Sticky Situation: Are Sticker Charts Doing More Harm Than Good?
By: Phoebe Ackland, ellaslist; feature image courtesy of cleanri
Sticker charts are a big thing in many schools, but they are also a powerful tool used in many homes. They seem innocent enough, heck, children might even be begging for another ladybug sticker to be slapped upon the adorned sheet of paper gracing the fridge, but could they really be doing more harm than good?
Sticker charts are used primarily to change a child’s behaviour- to encourage good attitudes and actions and passively discourage negative behaviours and attitudes that you hope to see less of. Some think they’re harmless, and maybe even a miracle worker to stop tantrums and incite a few more household chores, but others disagree.
Evolutionary Parenting tackled the issue, and came up with a pretty strong anti sticker-chart stance. Why? According to them, giving children a tangible reward (like a toy, trip to the park) when they reach a sticker goal is teaching children that they will always be rewarded for what they do, when what a parent really wants to do is a child to “internalize” that what they’re doing is inherently rewarding and brings inner-enjoyment, rather than a tangible reward. This idea of “intrinsic motivation” is said to be the driver for why we do difficult things simply for pleasure (e.g a puzzle) or do chores (for a sense of accomplishment, a clean living space). Basically, Evolutionary Parenting states that “rewarding children’s behaviour with tangible rewards will at best not increase their intrinsic motivation and at worst will decrease it.” Some food for sticky thought.
The Atlantic goes a step further, saying that the question isn’t whether or not they work, but rather the issue lies with the fact that they often work too well. They claim that sticker charts may “create significant negative and unintended long-term consequences for both the kids and their families. Sticker charts are powerful psychological tools, and they can go beyond affecting children’s motivation to influence their mindset and even affect their relationship with parents.”
Amy Przeworski Ph.D. wrote about sticker charts for Psychology Today, and encourages parents to use them with children to reward behaviour, rather than punish them- for example, she claims that the traffic light system (green light means good behaviour, yellow and red indicates bad behaviour) used in schools can be detrimental to children. Przeworski says that stickers or rewards programs aren’t necessary for behaviours in children that are under control, but rather are useful for targeting behaviours in your child that are of particular issue, like bedtime or teeth-brushing. Here are her dos and don’ts for sticker charts:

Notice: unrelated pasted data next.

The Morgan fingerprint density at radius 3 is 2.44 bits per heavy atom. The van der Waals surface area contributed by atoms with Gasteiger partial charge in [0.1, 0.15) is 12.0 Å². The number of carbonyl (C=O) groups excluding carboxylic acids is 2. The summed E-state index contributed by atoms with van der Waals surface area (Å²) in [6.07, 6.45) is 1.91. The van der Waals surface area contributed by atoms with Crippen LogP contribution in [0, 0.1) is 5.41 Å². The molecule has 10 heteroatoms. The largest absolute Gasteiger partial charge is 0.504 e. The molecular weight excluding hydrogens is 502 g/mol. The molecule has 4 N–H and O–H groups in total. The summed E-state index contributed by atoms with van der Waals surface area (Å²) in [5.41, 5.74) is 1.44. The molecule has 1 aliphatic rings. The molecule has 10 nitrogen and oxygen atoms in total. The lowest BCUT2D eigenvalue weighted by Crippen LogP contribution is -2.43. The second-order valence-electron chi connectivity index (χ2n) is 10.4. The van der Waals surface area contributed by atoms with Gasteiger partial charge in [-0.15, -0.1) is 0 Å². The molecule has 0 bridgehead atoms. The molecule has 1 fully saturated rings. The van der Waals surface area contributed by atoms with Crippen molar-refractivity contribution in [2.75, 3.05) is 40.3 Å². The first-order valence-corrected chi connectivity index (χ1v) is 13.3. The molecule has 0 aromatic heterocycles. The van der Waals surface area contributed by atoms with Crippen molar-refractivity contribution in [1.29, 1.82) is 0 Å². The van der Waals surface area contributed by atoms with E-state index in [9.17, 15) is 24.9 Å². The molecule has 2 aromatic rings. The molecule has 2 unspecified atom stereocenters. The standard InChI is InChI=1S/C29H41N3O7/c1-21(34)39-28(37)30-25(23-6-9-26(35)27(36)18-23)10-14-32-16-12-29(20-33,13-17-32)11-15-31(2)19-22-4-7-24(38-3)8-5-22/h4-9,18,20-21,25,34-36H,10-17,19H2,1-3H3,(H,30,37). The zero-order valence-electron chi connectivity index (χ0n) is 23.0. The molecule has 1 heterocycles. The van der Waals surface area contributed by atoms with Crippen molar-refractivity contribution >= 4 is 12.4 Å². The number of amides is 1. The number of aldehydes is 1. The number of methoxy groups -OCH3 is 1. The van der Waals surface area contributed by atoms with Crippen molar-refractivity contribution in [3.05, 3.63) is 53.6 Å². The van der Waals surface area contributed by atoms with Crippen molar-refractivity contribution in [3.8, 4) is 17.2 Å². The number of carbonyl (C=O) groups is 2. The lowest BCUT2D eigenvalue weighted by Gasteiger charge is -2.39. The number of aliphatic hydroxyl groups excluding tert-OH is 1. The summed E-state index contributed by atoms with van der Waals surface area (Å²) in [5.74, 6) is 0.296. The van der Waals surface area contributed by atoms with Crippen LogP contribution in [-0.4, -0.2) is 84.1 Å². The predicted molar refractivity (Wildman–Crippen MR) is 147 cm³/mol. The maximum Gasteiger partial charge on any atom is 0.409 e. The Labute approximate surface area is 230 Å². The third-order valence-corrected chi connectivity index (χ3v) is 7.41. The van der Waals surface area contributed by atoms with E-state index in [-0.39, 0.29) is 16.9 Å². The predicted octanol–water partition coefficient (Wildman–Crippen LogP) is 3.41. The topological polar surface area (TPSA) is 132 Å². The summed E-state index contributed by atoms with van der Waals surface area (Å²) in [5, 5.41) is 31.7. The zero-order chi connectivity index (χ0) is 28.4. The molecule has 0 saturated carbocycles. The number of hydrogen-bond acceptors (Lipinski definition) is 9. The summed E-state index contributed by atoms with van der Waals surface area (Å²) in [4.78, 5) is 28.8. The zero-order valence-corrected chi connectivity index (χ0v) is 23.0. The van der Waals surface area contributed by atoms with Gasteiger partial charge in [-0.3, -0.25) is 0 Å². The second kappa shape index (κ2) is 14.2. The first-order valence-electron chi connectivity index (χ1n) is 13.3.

- Make Expectations of Behaviour Clear: Identify specific behaviours you want your child to work on – too many can be overwhelming, although it might be tempting to go in all guns blazing.
- Make The Prize/Reward Clear Beforehand: If you give your child a few options, you can put the limit on the extravagance/cost of the reward. Your child might get excited to work towards a specific toy and be more likely to co-operate with the sticker chart.
- Make Rewards Achievable: 100 stickers for an iPad will seem like an impossible feat for a child, so keep the prizes within reach, and your child will stay motivated.
- Keep Their Eye on the Prize: If you keep the reward on top of a high shelf within eyesight of your child but beyond their reach, this is another motivator for good behaviour, and makes the feeling of the reward tangible.
- Consistency: You have to do your part with the sticker chart! Make sure you always have a sheet of stickers around- if you start to forget or don’t always reward them at the time of the good behaviour, children will lose interest.
- Don’t Punish Them: The sticker chart is to reward good behaviour, not punishing them for bad behaviour. Don’t take stickers away- keep the sticker chart a positive experience.
- A Reward, NOT A Bribe: Bribery actually encourages bad behaviour to continue, so remember that stickers are not a bribe! Good behaviour and the reward involved should be clear beforehand to discourage tantrums or negative attitudes. Credit to Psychology Today and Amy Przeworski
Source: Reward Charts 4 Kids
You can download free sticker charts here.
Do you have a sticker chart? Are you avoiding them for a reason? We want to know! Comment below.